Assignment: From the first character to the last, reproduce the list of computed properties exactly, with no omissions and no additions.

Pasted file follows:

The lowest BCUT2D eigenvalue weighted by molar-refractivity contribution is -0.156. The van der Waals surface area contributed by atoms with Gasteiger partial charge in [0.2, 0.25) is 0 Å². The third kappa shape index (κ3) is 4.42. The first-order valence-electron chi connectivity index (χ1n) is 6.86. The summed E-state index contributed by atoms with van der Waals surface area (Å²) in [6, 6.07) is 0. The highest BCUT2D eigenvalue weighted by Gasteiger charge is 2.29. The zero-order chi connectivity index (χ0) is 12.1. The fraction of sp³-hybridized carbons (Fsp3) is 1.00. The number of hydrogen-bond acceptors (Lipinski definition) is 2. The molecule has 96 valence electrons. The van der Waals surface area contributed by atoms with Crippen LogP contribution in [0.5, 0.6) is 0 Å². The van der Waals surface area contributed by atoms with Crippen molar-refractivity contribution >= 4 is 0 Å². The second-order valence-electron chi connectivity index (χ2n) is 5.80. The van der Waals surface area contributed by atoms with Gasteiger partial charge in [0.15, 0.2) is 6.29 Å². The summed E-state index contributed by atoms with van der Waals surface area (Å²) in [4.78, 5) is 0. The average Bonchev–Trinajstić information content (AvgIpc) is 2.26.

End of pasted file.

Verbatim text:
The lowest BCUT2D eigenvalue weighted by molar-refractivity contribution is -0.156. The van der Waals surface area contributed by atoms with Gasteiger partial charge in [0.2, 0.25) is 0 Å². The third kappa shape index (κ3) is 4.42. The first-order valence-electron chi connectivity index (χ1n) is 6.86. The summed E-state index contributed by atoms with van der Waals surface area (Å²) in [6, 6.07) is 0. The highest BCUT2D eigenvalue weighted by Gasteiger charge is 2.29. The zero-order chi connectivity index (χ0) is 12.1. The fraction of sp³-hybridized carbons (Fsp3) is 1.00. The number of hydrogen-bond acceptors (Lipinski definition) is 2. The molecule has 96 valence electrons. The van der Waals surface area contributed by atoms with Crippen LogP contribution in [0.5, 0.6) is 0 Å². The van der Waals surface area contributed by atoms with Crippen molar-refractivity contribution >= 4 is 0 Å². The second-order valence-electron chi connectivity index (χ2n) is 5.80. The van der Waals surface area contributed by atoms with Gasteiger partial charge in [0.15, 0.2) is 6.29 Å². The summed E-state index contributed by atoms with van der Waals surface area (Å²) in [4.78, 5) is 0. The average Bonchev–Trinajstić information content (AvgIpc) is 2.26.